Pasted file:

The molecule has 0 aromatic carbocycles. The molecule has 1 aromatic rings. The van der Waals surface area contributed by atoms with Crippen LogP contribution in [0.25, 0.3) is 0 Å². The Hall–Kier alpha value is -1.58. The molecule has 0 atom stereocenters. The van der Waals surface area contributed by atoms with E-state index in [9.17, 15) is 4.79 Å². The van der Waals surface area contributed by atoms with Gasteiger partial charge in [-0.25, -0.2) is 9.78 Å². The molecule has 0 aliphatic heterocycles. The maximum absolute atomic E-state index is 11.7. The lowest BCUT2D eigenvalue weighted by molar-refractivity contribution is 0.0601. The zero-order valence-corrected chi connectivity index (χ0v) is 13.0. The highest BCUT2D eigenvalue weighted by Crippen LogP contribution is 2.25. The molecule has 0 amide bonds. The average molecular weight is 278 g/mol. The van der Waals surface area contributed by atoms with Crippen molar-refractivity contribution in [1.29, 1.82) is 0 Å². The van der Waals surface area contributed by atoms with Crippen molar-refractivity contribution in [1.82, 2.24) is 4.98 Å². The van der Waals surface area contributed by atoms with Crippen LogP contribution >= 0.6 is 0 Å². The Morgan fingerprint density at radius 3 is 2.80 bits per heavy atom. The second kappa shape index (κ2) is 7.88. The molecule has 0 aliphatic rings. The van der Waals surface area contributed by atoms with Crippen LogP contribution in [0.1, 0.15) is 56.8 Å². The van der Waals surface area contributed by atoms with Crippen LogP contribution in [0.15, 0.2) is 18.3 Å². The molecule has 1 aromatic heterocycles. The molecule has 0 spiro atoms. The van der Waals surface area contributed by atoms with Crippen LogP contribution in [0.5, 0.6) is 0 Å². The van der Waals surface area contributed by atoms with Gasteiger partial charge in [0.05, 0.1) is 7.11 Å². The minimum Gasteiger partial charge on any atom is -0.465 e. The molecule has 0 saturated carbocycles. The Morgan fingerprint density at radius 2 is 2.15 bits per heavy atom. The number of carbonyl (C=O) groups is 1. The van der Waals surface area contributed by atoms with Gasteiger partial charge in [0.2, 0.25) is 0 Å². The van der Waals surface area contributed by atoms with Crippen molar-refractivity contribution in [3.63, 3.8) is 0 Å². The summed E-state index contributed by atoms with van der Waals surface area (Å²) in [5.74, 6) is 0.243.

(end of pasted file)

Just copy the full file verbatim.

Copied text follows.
The molecule has 0 aromatic carbocycles. The molecule has 1 aromatic rings. The van der Waals surface area contributed by atoms with Crippen LogP contribution in [0.25, 0.3) is 0 Å². The Hall–Kier alpha value is -1.58. The molecule has 0 atom stereocenters. The van der Waals surface area contributed by atoms with E-state index in [9.17, 15) is 4.79 Å². The van der Waals surface area contributed by atoms with Gasteiger partial charge in [-0.25, -0.2) is 9.78 Å². The molecule has 0 aliphatic heterocycles. The maximum absolute atomic E-state index is 11.7. The lowest BCUT2D eigenvalue weighted by molar-refractivity contribution is 0.0601. The zero-order valence-corrected chi connectivity index (χ0v) is 13.0. The highest BCUT2D eigenvalue weighted by Crippen LogP contribution is 2.25. The molecule has 0 amide bonds. The average molecular weight is 278 g/mol. The van der Waals surface area contributed by atoms with Crippen molar-refractivity contribution in [1.29, 1.82) is 0 Å². The van der Waals surface area contributed by atoms with Crippen molar-refractivity contribution in [1.82, 2.24) is 4.98 Å². The van der Waals surface area contributed by atoms with Crippen LogP contribution >= 0.6 is 0 Å². The Morgan fingerprint density at radius 3 is 2.80 bits per heavy atom. The second kappa shape index (κ2) is 7.88. The molecule has 0 aliphatic rings. The van der Waals surface area contributed by atoms with Crippen LogP contribution in [0.1, 0.15) is 56.8 Å². The van der Waals surface area contributed by atoms with Crippen LogP contribution in [0.15, 0.2) is 18.3 Å². The molecule has 1 aromatic heterocycles. The molecule has 0 spiro atoms. The van der Waals surface area contributed by atoms with Crippen LogP contribution in [0.5, 0.6) is 0 Å². The van der Waals surface area contributed by atoms with Gasteiger partial charge in [0.05, 0.1) is 7.11 Å². The minimum Gasteiger partial charge on any atom is -0.465 e. The molecule has 0 saturated carbocycles. The Morgan fingerprint density at radius 2 is 2.15 bits per heavy atom. The number of carbonyl (C=O) groups is 1. The van der Waals surface area contributed by atoms with Gasteiger partial charge in [0.2, 0.25) is 0 Å². The van der Waals surface area contributed by atoms with Crippen molar-refractivity contribution in [3.63, 3.8) is 0 Å². The summed E-state index contributed by atoms with van der Waals surface area (Å²) in [5.74, 6) is 0.243.